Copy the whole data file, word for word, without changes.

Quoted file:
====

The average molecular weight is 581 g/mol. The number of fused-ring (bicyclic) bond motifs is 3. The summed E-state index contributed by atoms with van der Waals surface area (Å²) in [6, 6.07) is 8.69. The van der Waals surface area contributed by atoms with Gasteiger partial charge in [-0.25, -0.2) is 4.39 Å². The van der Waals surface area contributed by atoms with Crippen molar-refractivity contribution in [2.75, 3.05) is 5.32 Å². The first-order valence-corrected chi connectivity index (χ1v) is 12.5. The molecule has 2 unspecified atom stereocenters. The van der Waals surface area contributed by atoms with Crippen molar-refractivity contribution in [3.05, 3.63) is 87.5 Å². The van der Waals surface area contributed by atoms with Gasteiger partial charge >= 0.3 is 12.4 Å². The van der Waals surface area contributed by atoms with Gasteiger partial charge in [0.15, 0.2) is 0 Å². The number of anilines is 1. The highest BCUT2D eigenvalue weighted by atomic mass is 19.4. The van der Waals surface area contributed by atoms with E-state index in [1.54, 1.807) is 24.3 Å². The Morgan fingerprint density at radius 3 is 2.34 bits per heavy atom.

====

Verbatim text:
The average molecular weight is 581 g/mol. The number of fused-ring (bicyclic) bond motifs is 3. The summed E-state index contributed by atoms with van der Waals surface area (Å²) in [6, 6.07) is 8.69. The van der Waals surface area contributed by atoms with Gasteiger partial charge in [-0.25, -0.2) is 4.39 Å². The van der Waals surface area contributed by atoms with Crippen molar-refractivity contribution in [2.75, 3.05) is 5.32 Å². The first-order valence-corrected chi connectivity index (χ1v) is 12.5. The molecule has 2 unspecified atom stereocenters. The van der Waals surface area contributed by atoms with Crippen molar-refractivity contribution in [3.05, 3.63) is 87.5 Å². The van der Waals surface area contributed by atoms with Gasteiger partial charge >= 0.3 is 12.4 Å². The van der Waals surface area contributed by atoms with Gasteiger partial charge in [0.15, 0.2) is 0 Å². The number of anilines is 1. The highest BCUT2D eigenvalue weighted by atomic mass is 19.4. The van der Waals surface area contributed by atoms with E-state index in [1.54, 1.807) is 24.3 Å². The Morgan fingerprint density at radius 3 is 2.34 bits per heavy atom.